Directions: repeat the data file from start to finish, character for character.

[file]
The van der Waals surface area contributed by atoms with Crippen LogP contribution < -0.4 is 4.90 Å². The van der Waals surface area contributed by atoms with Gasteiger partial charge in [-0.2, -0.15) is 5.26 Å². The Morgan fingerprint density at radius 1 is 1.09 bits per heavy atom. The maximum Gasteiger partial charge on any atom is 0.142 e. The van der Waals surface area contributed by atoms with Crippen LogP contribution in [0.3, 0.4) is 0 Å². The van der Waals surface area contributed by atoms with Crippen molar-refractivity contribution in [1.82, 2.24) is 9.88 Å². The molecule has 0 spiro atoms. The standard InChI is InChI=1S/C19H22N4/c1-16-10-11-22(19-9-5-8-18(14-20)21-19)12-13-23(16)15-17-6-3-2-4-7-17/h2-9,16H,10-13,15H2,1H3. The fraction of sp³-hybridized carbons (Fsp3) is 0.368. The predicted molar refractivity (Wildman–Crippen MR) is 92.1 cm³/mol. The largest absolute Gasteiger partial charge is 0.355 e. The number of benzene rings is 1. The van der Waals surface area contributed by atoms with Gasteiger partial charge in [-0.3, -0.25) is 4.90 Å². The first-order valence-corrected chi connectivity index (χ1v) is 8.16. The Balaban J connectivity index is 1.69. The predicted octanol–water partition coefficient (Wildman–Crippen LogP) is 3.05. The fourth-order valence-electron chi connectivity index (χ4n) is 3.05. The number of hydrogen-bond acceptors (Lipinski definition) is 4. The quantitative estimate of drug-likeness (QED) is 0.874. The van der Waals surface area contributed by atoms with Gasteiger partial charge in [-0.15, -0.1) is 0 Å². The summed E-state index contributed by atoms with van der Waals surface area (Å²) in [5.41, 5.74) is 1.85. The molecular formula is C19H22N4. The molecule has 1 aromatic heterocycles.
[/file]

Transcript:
The van der Waals surface area contributed by atoms with Crippen LogP contribution < -0.4 is 4.90 Å². The van der Waals surface area contributed by atoms with Gasteiger partial charge in [-0.2, -0.15) is 5.26 Å². The Morgan fingerprint density at radius 1 is 1.09 bits per heavy atom. The maximum Gasteiger partial charge on any atom is 0.142 e. The van der Waals surface area contributed by atoms with Crippen LogP contribution in [0.3, 0.4) is 0 Å². The van der Waals surface area contributed by atoms with Crippen molar-refractivity contribution in [1.82, 2.24) is 9.88 Å². The molecule has 0 spiro atoms. The standard InChI is InChI=1S/C19H22N4/c1-16-10-11-22(19-9-5-8-18(14-20)21-19)12-13-23(16)15-17-6-3-2-4-7-17/h2-9,16H,10-13,15H2,1H3. The fraction of sp³-hybridized carbons (Fsp3) is 0.368. The predicted molar refractivity (Wildman–Crippen MR) is 92.1 cm³/mol. The largest absolute Gasteiger partial charge is 0.355 e. The number of benzene rings is 1. The van der Waals surface area contributed by atoms with Gasteiger partial charge in [-0.3, -0.25) is 4.90 Å². The first-order valence-corrected chi connectivity index (χ1v) is 8.16. The Balaban J connectivity index is 1.69. The predicted octanol–water partition coefficient (Wildman–Crippen LogP) is 3.05. The fourth-order valence-electron chi connectivity index (χ4n) is 3.05. The number of hydrogen-bond acceptors (Lipinski definition) is 4. The quantitative estimate of drug-likeness (QED) is 0.874. The van der Waals surface area contributed by atoms with Gasteiger partial charge in [-0.15, -0.1) is 0 Å². The summed E-state index contributed by atoms with van der Waals surface area (Å²) in [5.41, 5.74) is 1.85. The molecular formula is C19H22N4. The molecule has 1 aromatic heterocycles.